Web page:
Travel to Milan

Flying to Milan

Airlines operating direct flights to Milan from the UK include Alitalia, British Airways, easyJet and Ryanair. From the USA, there are direct flights with Alitalia, American Airlines, Delta, Emirates and United. Fares are fairly consistent year-round, with rises during peak holiday periods. 

Flight times

From London - 2 hours; New York - 8 hours; Los Angeles - 14 hours (including stopover); Toronto - 10 hours 30 minutes; Sydney - 23 hours 30 minutes (including stopover).

City Airports: 
Telephone:+39 02 232 323.

Milan Linate Airport is located 7km (4.3 miles) east of central Milan.


There are banks on the ground level of the terminal. ATMs and bureaux de change can be found on the ground and first floors.


Left-luggage and lost property offices are located on the ground floor in arrivals. Porters are available on request. 

Telephone:+39 02 232 323.

Milan Malpensa Airport is located 45km (29 miles) northwest of Milan.


Banks, bureaux de change and ATMs are available in both terminals.


Left-luggage facilities (tel: +39 02 5858 0298) are available in Terminal 1. Lost items can be reported by filling in a form on the airport’s website.

Travel by road


Italy has an excellent network of tolled autostrade (motorways), the main north-south link being the Autostrada del Sole, which links Milan with Reggio Calabria, in the toe of Italy. Those on a budget may prefer the stradestatali, which are often fast, have multi-lane carriageways and are toll-free.

Milan traffic drives on the right and the minimum age for driving is 18 years. Speed limits are 130kph (80mph) on motorways, 110kph (68mph) on non-urban roads, 90kph (56mph) on local roads and 50kph (31mph) in built-up areas. All those without an EU licence must carry an International Driving Permit. A Green Card is useful, though not compulsory for EU nationals.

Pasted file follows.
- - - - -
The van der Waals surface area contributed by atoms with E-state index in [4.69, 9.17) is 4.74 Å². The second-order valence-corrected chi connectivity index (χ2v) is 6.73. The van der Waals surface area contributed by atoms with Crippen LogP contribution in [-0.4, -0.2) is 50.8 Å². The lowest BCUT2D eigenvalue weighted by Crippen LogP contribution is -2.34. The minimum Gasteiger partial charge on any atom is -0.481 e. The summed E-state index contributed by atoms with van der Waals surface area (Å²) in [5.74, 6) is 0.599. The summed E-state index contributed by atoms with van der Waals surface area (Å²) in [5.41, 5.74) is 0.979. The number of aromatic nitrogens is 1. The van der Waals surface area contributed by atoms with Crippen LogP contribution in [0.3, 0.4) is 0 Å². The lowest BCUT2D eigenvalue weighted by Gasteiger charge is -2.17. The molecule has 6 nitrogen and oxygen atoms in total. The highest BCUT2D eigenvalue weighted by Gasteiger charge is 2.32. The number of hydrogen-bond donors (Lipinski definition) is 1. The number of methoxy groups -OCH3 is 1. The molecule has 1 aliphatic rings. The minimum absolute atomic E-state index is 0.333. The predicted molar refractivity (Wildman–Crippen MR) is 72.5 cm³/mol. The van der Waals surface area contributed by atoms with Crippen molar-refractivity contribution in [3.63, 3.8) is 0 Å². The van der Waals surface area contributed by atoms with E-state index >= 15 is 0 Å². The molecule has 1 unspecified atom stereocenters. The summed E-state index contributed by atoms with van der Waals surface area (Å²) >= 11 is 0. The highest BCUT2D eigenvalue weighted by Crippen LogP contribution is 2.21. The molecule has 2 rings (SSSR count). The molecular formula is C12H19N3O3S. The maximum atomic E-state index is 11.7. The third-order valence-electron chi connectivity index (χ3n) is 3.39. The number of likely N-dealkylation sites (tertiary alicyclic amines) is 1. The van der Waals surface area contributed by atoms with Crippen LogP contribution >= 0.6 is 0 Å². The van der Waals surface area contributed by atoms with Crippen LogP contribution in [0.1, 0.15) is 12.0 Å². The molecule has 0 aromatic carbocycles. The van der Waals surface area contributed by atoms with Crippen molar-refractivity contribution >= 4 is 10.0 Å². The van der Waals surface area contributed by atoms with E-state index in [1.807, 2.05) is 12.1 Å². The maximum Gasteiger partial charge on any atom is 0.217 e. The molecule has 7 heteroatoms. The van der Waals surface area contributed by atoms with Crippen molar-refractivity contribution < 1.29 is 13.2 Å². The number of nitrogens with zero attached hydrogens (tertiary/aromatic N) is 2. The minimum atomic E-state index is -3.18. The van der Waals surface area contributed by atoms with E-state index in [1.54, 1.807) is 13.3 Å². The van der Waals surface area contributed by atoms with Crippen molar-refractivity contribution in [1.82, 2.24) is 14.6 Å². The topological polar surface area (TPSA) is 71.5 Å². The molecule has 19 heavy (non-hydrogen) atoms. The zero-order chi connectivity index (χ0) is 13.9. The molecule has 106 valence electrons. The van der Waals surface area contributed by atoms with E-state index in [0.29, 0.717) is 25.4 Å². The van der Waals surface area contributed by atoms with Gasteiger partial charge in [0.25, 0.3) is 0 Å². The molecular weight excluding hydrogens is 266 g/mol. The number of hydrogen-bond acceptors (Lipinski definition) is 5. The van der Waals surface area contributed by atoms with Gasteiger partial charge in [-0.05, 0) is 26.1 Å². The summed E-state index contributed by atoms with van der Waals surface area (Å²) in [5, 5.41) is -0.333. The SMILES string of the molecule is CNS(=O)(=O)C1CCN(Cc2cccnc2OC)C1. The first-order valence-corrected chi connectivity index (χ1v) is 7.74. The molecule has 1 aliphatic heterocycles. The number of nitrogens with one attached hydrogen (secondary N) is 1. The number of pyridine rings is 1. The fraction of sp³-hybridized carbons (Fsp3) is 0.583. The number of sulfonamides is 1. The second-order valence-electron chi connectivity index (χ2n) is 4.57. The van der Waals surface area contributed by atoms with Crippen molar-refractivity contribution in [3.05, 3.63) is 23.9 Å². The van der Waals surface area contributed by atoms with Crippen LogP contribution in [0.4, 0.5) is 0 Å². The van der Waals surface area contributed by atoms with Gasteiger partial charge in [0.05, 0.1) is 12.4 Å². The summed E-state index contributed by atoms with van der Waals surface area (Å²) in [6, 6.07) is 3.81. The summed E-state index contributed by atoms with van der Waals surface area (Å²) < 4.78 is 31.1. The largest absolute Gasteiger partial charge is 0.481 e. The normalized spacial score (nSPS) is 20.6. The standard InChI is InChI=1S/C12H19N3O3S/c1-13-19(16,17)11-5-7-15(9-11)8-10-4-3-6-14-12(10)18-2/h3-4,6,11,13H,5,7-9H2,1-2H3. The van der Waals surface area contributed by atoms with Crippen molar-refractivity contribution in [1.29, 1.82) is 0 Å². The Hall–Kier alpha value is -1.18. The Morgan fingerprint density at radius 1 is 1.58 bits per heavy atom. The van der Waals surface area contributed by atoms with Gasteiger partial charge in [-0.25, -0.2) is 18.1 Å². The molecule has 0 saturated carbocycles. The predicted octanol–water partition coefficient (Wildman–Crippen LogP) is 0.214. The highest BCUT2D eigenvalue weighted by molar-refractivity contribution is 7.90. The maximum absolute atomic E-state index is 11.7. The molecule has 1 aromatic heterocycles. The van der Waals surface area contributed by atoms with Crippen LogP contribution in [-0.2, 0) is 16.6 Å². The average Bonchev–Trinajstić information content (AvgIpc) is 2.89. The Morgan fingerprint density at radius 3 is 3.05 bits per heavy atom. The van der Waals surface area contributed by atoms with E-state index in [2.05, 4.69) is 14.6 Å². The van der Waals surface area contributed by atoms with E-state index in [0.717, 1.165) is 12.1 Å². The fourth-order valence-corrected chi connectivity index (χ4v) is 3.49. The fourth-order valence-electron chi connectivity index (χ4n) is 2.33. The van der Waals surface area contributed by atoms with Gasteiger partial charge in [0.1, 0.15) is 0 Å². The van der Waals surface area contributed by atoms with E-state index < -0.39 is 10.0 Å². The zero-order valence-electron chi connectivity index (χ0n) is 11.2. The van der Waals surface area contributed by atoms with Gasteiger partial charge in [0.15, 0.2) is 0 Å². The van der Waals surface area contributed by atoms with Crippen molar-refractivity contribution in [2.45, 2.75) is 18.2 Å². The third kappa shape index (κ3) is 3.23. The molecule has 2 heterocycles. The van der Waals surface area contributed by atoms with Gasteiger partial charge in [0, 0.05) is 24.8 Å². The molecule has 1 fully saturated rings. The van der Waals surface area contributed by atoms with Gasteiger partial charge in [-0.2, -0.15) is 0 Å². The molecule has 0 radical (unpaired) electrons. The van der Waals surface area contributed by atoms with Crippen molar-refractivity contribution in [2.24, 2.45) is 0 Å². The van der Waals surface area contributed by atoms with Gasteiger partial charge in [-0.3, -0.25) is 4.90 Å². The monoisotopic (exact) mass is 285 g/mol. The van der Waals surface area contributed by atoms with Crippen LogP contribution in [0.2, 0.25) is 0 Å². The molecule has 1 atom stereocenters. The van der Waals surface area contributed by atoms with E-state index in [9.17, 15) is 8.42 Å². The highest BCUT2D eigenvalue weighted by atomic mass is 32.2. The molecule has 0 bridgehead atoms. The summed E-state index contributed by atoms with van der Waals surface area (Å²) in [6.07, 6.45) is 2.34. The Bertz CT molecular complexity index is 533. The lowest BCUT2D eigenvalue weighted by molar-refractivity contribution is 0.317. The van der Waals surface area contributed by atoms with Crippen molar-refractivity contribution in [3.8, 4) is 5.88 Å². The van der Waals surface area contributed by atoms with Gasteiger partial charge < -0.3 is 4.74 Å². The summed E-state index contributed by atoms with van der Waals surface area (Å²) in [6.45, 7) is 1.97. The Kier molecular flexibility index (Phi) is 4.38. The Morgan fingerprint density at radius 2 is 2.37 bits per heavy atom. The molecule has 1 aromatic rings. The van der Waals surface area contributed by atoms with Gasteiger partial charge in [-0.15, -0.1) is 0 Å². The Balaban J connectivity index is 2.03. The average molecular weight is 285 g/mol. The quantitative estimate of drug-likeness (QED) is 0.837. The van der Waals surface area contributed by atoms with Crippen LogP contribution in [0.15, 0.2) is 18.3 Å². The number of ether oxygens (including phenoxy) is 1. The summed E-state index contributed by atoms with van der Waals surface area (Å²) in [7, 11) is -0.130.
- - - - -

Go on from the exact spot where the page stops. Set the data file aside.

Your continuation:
Automobile Club d’Italia– ACI (tel: +39 06 491 115; can provide further information.

Emergency breakdown service:

ACI (tel: +39 803 116).


Milan is a major traffic crossroads. Italy's central artery, the A1 (Autostrada del Sole), travels due south from Milan to Reggio Calabria via Bologna, Florence, Rome and Naples.

The A4 (Turin-Milan-Bergamo-Brescia-Verona-Venice-Trieste) forms the ring road skirting the north of the city. Named Autostrada Serenissima, after Venice's nickname, this is the trouble spot where north-south and east-west traffic meet and drivers often feel anything but serene.

Traffic from Varese and Lake Maggiore on the A8 and from Switzerland and Como on the A9 can also get tied up here. Genoa, to the southwest of Milan, is reached by the quieter A7.

Driving times:

From Turin - 1 hour 50 minutes; Bologna - 2 hours 30 minutes; Florence - 3 hours 25 minutes; Venice - 3 hours; Rome - 6 hours.


Milan has no coach station. Coaches for the airports run from the Air Terminal at the Stazione Centrale, while the principal intercity and international coaches depart from Piazza Castello, next to Castello Sforzesco.

The coach company Autostradale (tel: +39 02 3008 9000; provides information on connections to the rest of Italy. The Azienda Transporti Milanesi (tel: +39 02 4860 7607; office in Stazione Centrale also offers advice.

The international departures, operated by Eurolines (tel: +39 861 199 1900; from Piazza Castello, connect with services to most European cities.

Travel by rail


Milan trains are reliable and reasonably priced, although hefty supplements can be added depending on the type of train (Diretto, Inter-Regionale, InterCity or Eurostar). All regional tickets must be validated by stamping them in the yellow machines on the platform before boarding, though e-tickets are also accepted.

The main railway station in Milan is the Stazione Centrale, Piazza Duca d'Aosta, which has high-speed links to other major cities in Italy including Bologna, Venice, Genoa, Turin, Florence and Rome. The vast neo-Babylonian facade dates from the 1930s, dwarfing the ticket offices below from where escalators rise to the platforms and shops.

Milan has 10 other stations mostly feeding commuter routes. Porta Garibaldi has useful services to Varese, Bergamo and Cremona, and is where trains from Paris arrive.


Ferrovie Nord Milano - FNM (tel: +39 02 85111; runs trains from Cadorna station (downtown Milan), including the Malpensa Express. The Italian state railway, Trenitalia (tel: 892 021, in Italy only or +39 6 6847 5475;, runs the rest.

The direct Rome-Milan service between Italy's most important business centres is fast and reliable. For ports, there are regular trains to Venice and Genoa. The EuroCity train services link Milan to other European destinations.

Journey times:

From Rome - 2 hours 55 minutes; Venice - 2 hours 35 minutes; Florence - 1 hour 40 minutes; Naples - 4 hours 25 minutes.

Visa and passport information is updated regularly and is correct at the time of publishing. You should verify critical travel information independently with the relevant embassy before you travel.